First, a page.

Malcolm V. Williams

Photo of Malcolm Williams
Senior Policy Researcher; Associate Research Department Director, Behavioral and Policy Sciences Department; Director of Diversity, Equity, and Inclusion and Professor of Policy Analysis, Pardee RAND Graduate School
Santa Monica Office


Ph.D. in health policy, Harvard University; M.P.P., Georgetown University

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This researcher is available for interviews.

To arrange an interview, contact the RAND Office of Media Relations at (310) 451-6913, or email

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Malcolm V. Williams is a senior policy researcher at the RAND Corporation and a professor and director at the Pardee RAND Graduate School. His background is in health services research including access to care, disparities in health and health care, and community resilience to disasters. He has extensive experience developing and assessing community-based projects addressing population health and health equity. He currently leads an evaluation of the social networks developed to support the Million Hearts initiative which is a CDC/CMS funded initiative focusing on cardiovascular disease prevention. He is also leading an evaluation of the Healthiest Cities and Counties Challenge of the Aetna Foundation which is seeding multi-sectoral partnerships to address health and health equity issues in 50 communities across the country. He recently co-led an NIH-funded study bringing together a partnership of over 60 churches in South Los Angeles, CA, with the Los Angeles Department of Public Health and various community-based health organizations.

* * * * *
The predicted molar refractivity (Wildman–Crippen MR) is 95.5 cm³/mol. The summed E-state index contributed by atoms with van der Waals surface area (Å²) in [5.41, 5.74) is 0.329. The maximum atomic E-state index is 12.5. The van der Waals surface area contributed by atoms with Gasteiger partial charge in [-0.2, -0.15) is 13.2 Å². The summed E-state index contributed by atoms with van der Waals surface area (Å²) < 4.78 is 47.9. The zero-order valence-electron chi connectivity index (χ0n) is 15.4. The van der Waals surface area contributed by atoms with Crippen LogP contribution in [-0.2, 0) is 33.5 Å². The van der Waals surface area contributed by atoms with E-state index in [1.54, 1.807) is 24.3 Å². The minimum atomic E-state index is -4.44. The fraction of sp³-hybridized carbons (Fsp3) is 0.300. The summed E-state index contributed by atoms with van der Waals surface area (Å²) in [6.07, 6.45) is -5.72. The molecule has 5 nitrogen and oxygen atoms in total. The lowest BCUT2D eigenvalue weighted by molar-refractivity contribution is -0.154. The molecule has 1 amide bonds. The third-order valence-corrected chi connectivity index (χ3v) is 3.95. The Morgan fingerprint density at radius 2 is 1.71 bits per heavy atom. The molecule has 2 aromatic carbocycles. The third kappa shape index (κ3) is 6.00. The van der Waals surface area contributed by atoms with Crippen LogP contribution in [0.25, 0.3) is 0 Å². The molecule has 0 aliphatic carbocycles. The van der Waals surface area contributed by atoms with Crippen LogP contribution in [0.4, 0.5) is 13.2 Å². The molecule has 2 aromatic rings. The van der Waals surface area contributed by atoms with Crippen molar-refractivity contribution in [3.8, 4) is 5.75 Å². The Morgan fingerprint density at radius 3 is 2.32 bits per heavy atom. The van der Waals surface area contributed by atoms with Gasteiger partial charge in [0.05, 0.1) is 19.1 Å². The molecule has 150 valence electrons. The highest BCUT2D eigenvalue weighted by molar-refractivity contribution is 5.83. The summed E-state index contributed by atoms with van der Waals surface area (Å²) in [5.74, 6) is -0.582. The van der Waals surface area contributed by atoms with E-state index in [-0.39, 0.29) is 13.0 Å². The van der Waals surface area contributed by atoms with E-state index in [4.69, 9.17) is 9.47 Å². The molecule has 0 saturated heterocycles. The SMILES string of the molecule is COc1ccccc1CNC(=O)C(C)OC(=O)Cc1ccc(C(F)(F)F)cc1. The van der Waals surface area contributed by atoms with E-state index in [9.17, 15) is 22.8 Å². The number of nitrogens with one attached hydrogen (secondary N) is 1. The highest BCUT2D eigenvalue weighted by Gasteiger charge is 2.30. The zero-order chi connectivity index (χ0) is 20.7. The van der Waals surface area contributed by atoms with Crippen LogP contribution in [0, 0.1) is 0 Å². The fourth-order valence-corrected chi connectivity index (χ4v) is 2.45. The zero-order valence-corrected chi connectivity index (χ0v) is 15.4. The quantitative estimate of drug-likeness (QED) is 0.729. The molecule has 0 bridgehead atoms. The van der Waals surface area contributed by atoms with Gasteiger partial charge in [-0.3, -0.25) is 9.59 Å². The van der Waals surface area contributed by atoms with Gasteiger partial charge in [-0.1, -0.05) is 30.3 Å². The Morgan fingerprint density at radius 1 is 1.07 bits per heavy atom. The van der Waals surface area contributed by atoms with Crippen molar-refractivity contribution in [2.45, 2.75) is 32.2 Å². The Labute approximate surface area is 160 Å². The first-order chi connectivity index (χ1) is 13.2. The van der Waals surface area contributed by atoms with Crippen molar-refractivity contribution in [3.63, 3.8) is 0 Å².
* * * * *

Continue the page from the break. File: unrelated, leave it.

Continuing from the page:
At Pardee RAND, Williams is the director of Diversity, Equity, and Inclusion and also leads the school's Social Justice and Racial Equity thread, one of four themes that are woven throughout the fabric of the academic program.

Williams received his Ph.D. in health policy from Harvard University, and his M.P.P. from Georgetown University's McCourt School of Public Policy.


  • A patient shakes hands with a nurse in a medical office lobby, photo by SDI Productions/Getty Images

    Ensuring the ACA Helps Reduce Disparities Not Exacerbate Them

    Evidence from past efforts in the U.S. and abroad suggests that the full potential of health reform will not be realized without specific efforts to reduce disparities, write Robin M. Weinick, Malcom V. Williams, and Romana Hasnain-Wynia.

    Oct 14, 2011 Advancing Health Equity